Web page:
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An excerpt from www.HouseOfNames.com archives copyright 2000 - 2016


The illustrious surname Bappintoom is classified as a habitation surname, which was originally derived from a place-name, and is one form of surname belonging to a broader group called hereditary surnames. Habitation names were derived from pre-existing names for towns, villages, parishes, or farmsteads. Topographic names, form the other broad category of surnames that was given to a person who resided near a physical feature such as a hill, stream, church, or type of tree.

Other local names are derived from the names of houses, manors, estates, regions, and entire counties. As a general rule, the greater the distance between an individual and their homeland, the larger the territory they were named after. For example, a person who only moved to another parish would be known by the name of their original village, while people who migrated to a different country were often known by the name of a region or country from which they came. Bappintoom is a place-name from in Northumberland. There is a Babbington in Nottinghamshire as well. The place-name is derived from the Old English personal name Babba, with the addition of the suffix tun, and Old English word that means farm or enclosure. Later, tun came to mean village, fortress, and then town. The literal translation of the place-name is "farm that belongs to Babba."

Bappintoom Early Origins



The surname Bappintoom was first found in Northumberland at Babington where they held estates in the reign of King John. [1]CITATION[CLOSE]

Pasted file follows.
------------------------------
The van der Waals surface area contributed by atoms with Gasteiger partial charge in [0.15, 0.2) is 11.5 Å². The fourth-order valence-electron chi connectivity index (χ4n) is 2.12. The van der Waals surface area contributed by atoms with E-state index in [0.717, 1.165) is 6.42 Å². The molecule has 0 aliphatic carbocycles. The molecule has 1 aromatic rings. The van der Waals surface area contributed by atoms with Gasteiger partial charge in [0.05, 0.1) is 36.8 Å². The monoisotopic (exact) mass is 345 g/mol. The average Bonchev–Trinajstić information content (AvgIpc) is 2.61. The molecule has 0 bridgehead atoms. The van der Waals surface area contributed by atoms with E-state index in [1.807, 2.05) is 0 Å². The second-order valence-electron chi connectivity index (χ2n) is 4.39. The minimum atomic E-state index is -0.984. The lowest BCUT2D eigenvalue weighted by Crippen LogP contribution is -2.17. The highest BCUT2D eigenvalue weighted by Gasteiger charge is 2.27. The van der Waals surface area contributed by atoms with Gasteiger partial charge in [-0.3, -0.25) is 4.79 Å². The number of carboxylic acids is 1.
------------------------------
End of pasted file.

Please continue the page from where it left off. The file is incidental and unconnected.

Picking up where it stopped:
Shirley, Evelyn Philip, The Noble and Gentle Men of England; The Arms and Descents. Westminster: John Bower Nichols and Sons, 1866, Print.
From this line, they moved into Nottinghamshire and later to Somerset where we find today the parish in the union of Frome, hundred of Kilmersdon. In 1233, the area was known as Babington Parish. According to one source, "there are reasons for believing that they resided there from the period of the Conquest or before it." [2]CITATION[CLOSE]
Lowe, Mark Anthony, Patronymica Britannica, A Dictionary of Family Names of the United Kingdom. London: John Russel Smith, 1860. Print.
One branch of the family was first found at Little Bavington in Northumberland. "Bavington Hall, the residence of the present representative of that family, is a handsome mansion surrounded with fine plantations." [3]CITATION[CLOSE]
Lewis, Samuel, A Topographical Dictionary of England. Institute of Historical Research, 1848, Print.

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Bappintoom Spelling Variations


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Bappintoom Spelling Variations